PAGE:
We’ve been taught to believe that the best way to get ahead is to ask for more, do more, and continue with that cycle. But, in an environment that celebrates the yes mentality, saying no can actually do you more good in advancing your career.
Saying no can also mean distancing yourself from toxic behaviors in the workplace to give yourself more time to focus on things that matter more, including focusing on big-ticket projects, developing new skills, and taking time to rest. Here are ways to subtly say no to unrealistic workplace expectations:
Ever find yourself in a situation where you get handed a new project marked “urgent,” but you’re already in the middle of another project? If yes, you’re not alone. Most people in these situations just say yes and agree to do everything but this is a recipe for disaster. So how should you go about this?
Communication is key here. Start by assessing the situation and have an open discussion with your manager. Let them know that you are already working on something important and ask them if this new task is a bigger priority. If it is, then you can shift your focus and put the other project on hold.
If it is not, continue with your work as originally planned and work together to offload the new project to another team member. This way, you’re not overcommitting and risking making mistakes with the responsibilities at hand.
Remember this nugget of truth: Life is bigger than just your 9-to-5. And you need to put things in place to make sure you actually live by it.
Setting boundaries at work can feel uncomfortable at first but can eventually help you be even more productive in your role and more present after your working hours. You can get started by confirming with your manager their expectations of your workload and the hours in which you both communicate. Let them know that you want to spend your hours away from work focusing on new experiences in your personal life and leveling up by learning new skills.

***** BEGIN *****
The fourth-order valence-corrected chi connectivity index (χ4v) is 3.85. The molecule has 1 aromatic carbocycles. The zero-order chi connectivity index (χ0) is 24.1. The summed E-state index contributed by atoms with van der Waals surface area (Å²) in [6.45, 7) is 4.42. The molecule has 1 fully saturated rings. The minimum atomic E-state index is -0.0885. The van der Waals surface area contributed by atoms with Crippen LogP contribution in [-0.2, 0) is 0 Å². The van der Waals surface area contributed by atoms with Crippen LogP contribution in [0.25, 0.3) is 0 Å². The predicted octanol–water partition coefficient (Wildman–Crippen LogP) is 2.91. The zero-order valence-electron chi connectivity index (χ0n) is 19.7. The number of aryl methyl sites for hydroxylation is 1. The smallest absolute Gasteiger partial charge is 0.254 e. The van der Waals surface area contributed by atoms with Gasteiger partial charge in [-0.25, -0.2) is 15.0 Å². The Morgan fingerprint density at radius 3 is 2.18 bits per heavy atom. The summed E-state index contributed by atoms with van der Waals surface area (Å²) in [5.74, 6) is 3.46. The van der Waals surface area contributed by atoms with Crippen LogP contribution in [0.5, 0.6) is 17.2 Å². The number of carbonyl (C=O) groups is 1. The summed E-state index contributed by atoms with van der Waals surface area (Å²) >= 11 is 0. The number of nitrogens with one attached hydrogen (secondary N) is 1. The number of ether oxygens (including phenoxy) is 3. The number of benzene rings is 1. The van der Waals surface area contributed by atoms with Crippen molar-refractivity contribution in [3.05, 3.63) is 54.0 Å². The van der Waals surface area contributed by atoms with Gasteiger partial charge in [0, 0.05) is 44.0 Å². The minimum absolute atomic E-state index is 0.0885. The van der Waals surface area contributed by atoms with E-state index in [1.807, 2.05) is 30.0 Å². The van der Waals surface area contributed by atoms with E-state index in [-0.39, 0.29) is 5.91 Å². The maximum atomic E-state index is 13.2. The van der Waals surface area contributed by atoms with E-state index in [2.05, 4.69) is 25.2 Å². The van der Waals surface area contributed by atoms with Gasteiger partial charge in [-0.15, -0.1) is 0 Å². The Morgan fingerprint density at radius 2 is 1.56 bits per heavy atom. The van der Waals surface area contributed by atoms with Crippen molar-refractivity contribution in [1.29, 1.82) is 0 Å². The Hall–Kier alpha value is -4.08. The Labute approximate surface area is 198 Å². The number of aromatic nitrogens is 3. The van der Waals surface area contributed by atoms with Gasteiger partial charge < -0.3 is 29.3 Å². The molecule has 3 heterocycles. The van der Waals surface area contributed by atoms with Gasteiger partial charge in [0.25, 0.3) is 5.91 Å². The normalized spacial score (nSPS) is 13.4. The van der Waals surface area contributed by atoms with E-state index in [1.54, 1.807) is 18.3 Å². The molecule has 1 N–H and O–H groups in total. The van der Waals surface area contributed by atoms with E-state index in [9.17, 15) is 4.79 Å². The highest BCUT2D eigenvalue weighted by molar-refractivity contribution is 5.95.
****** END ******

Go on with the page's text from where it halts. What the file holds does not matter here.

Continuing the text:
By setting these boundaries, you are also helping your team manage their expectations and being open about the best ways to work with you. Before making this ask, ensure you have a good working relationship with your manager and that you are going above and beyond on your current projects. It’s imperative to continue to be a high performer after setting your professional boundaries.
If you’re the kind of person who continues to respond to messages and emails during your holiday, it’s time to take a step back and remember that the world won’t stop spinning when you take a break. This kind of behavior of constantly working could lead to burnout, which in turn will set your career back when not properly addressed.
So before it gets there, actually use your vacation days and unplug. Activate your out-of-office message to make sure that your manager or an alternate person can be contacted on your behalf. And don’t forget to hand over and delegate your remaining tasks to another team member until you return.
And most importantly, you have to follow through with this. You can’t say that you’re taking your days off but still attend Zoom meetings and check your emails. Stay consistent in taking a step back from work and prioritize relaxation.
It may be hard to say no in the beginning, but practice can get you there. Trained counselor Fiona Caine recommends saying no to little things every day to get the hang of it and remember that you always have the option to say no.
And once you’ve said no, resist the urge to over-explain or apologize excessively. It’s okay to assert your boundaries without feeling guilty. Being more comfortable saying it will also empower you to protect your well-being and be more focused during your work hours.
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